I just had a thought, if the Matilda proves itself in France, could the army press a bunch of pom-poms into service as impromptu AT guns? If they could, I imagine this would trim several months (at least) off the introduction of the 6 pounder?
The pompom will serve to illustrate the need for HE, it shouldn't affect the development of the 6-pdr.
Are there any plans to build Valentine/ Valiant in Canada? Perhaps the Ram series could be a bit better. As I understood it they wanted the Ram to be able to fit a 75mm but followed what the tank commission wanted and the Ram 1 had the 2 pdr, because it was available and the Ram 2 the 6 pdr because that was the new standard.
Canada was due to produce the Valentine, then looked at the Ram, then back to the Valentine. TTL, hopefully they'll go straight for the Valiant, which may have consequences for the Soviets.
I think you're forgetting the new UK tank factories. Two have been mentioned so far, add them to the production ability of Vickers and some of the other armaments firms linked to Vickers (Harland and Wolff etc) and you are likely able to greatly scale back the reliance on the locomotive manufacturers. LMS for one will likely be out of the tank building business by 41 rather than 43. Vulcan is a bit tricky TTL but I could see them stopping production 6ish months earlier.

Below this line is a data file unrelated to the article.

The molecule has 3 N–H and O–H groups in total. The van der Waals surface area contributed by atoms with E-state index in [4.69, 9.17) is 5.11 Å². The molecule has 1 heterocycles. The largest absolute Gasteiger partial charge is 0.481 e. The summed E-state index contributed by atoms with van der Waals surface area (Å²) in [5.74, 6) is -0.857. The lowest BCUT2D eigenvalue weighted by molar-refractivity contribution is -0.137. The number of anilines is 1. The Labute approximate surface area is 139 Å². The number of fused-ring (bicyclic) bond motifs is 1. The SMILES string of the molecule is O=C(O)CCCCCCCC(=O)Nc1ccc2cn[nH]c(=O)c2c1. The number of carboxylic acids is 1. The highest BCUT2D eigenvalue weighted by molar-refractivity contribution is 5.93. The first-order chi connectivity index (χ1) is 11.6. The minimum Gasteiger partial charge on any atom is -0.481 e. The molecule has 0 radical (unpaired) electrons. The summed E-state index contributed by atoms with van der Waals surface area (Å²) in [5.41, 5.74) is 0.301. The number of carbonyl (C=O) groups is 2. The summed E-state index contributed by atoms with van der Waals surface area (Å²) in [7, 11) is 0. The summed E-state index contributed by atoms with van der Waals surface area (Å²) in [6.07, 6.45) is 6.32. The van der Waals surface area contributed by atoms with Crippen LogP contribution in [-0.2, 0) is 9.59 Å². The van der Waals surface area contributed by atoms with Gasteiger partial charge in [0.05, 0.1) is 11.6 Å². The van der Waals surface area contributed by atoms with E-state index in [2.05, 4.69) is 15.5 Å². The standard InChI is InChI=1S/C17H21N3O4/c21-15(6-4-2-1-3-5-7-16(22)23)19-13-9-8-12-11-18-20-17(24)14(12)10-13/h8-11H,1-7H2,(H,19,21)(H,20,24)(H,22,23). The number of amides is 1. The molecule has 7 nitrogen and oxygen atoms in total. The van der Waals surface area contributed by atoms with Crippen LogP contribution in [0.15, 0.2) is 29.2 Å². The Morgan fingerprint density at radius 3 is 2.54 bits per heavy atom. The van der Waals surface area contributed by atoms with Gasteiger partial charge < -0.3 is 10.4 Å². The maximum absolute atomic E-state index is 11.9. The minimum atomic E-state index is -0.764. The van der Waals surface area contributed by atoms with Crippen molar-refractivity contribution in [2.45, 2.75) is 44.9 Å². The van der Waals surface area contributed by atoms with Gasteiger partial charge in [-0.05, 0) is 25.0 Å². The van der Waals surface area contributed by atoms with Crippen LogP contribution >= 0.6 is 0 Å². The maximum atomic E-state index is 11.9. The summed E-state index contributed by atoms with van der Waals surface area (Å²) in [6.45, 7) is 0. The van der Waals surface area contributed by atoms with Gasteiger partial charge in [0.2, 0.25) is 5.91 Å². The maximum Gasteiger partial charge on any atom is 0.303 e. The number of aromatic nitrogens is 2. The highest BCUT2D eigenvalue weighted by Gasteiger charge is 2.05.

Good point. LMS has probably the least successful expansion of the war potential. They actually only produced 589 tanks all in, 400 of which were Matilda IIs. The Covenanter design which they were parent of they only built 159. Leyland (494) and English Electric (1088) did most of the building. Taking LMS out of the equation earlier, or linking Leyland and English Electric to Vickers for the Valiant cruiser version is very interesting, which raises the question of what happens to the Meadows V12 DAV engine.
Maybe I am just being hard of thinking here but it seems the thread is being dominated by Schrodingers cannon which is simultaneously existing in multiple quantum states:
I have to say reading the best part of twelve pages of debate about guns in their various forms, this made me laugh out loud!
 
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Actually I'm not quiet sure what the Valiant will do to the Churchill.
There is no point in arming an infantry support tank with a 2pdr now. The question is likely to be, the 6pdr or a low velocity big gun as a CS solution.
I see Carden being asked for input here, given the obviously successful Valiant. Suggestions like the same engine (Churchill will be slower, but its a proven reliable engine in mass production), sloped armour is better, and making sure the turret size allows for an upgrade gun. More like the Black Prince that the OTL Churchill maybe?